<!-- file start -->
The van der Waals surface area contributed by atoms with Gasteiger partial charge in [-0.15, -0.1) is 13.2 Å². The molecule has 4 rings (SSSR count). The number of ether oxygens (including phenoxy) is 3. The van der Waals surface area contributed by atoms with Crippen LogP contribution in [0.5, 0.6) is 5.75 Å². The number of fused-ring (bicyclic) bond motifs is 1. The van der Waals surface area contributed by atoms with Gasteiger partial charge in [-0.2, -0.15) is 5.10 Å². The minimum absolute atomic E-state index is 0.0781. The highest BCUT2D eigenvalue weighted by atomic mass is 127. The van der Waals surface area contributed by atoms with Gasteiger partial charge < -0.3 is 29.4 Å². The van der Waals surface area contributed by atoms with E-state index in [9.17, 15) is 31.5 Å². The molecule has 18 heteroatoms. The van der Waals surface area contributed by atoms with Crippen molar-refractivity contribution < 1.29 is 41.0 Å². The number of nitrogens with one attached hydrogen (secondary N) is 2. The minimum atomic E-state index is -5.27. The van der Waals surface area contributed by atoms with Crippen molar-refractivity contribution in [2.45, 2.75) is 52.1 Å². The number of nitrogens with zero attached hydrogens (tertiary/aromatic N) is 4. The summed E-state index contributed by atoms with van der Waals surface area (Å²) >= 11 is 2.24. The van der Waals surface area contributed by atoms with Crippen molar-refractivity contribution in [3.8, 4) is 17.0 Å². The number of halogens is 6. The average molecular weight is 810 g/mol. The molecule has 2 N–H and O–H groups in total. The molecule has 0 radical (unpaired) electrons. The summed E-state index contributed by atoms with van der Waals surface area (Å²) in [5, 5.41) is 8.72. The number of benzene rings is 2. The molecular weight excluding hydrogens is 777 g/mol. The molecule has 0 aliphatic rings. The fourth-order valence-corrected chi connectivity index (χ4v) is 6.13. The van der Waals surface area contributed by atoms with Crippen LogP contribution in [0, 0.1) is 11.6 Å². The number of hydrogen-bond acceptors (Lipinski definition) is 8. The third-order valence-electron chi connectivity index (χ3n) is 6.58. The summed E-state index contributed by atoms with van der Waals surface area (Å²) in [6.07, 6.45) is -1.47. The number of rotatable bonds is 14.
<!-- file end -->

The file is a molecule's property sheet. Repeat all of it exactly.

The van der Waals surface area contributed by atoms with Gasteiger partial charge in [-0.15, -0.1) is 13.2 Å². The molecule has 4 rings (SSSR count). The number of ether oxygens (including phenoxy) is 3. The van der Waals surface area contributed by atoms with Crippen LogP contribution in [0.5, 0.6) is 5.75 Å². The number of fused-ring (bicyclic) bond motifs is 1. The van der Waals surface area contributed by atoms with Gasteiger partial charge in [-0.2, -0.15) is 5.10 Å². The minimum absolute atomic E-state index is 0.0781. The highest BCUT2D eigenvalue weighted by atomic mass is 127. The van der Waals surface area contributed by atoms with Gasteiger partial charge < -0.3 is 29.4 Å². The van der Waals surface area contributed by atoms with E-state index in [9.17, 15) is 31.5 Å². The molecule has 18 heteroatoms. The van der Waals surface area contributed by atoms with Crippen molar-refractivity contribution < 1.29 is 41.0 Å². The number of nitrogens with one attached hydrogen (secondary N) is 2. The minimum atomic E-state index is -5.27. The van der Waals surface area contributed by atoms with Crippen molar-refractivity contribution in [2.45, 2.75) is 52.1 Å². The number of nitrogens with zero attached hydrogens (tertiary/aromatic N) is 4. The summed E-state index contributed by atoms with van der Waals surface area (Å²) >= 11 is 2.24. The van der Waals surface area contributed by atoms with Crippen molar-refractivity contribution in [3.8, 4) is 17.0 Å². The number of halogens is 6. The average molecular weight is 810 g/mol. The molecule has 2 N–H and O–H groups in total. The molecule has 0 radical (unpaired) electrons. The summed E-state index contributed by atoms with van der Waals surface area (Å²) in [5, 5.41) is 8.72. The number of benzene rings is 2. The molecular weight excluding hydrogens is 777 g/mol. The molecule has 0 aliphatic rings. The fourth-order valence-corrected chi connectivity index (χ4v) is 6.13. The van der Waals surface area contributed by atoms with Crippen LogP contribution in [0, 0.1) is 11.6 Å². The number of hydrogen-bond acceptors (Lipinski definition) is 8. The third-order valence-electron chi connectivity index (χ3n) is 6.58. The summed E-state index contributed by atoms with van der Waals surface area (Å²) in [6.07, 6.45) is -1.47. The number of rotatable bonds is 14.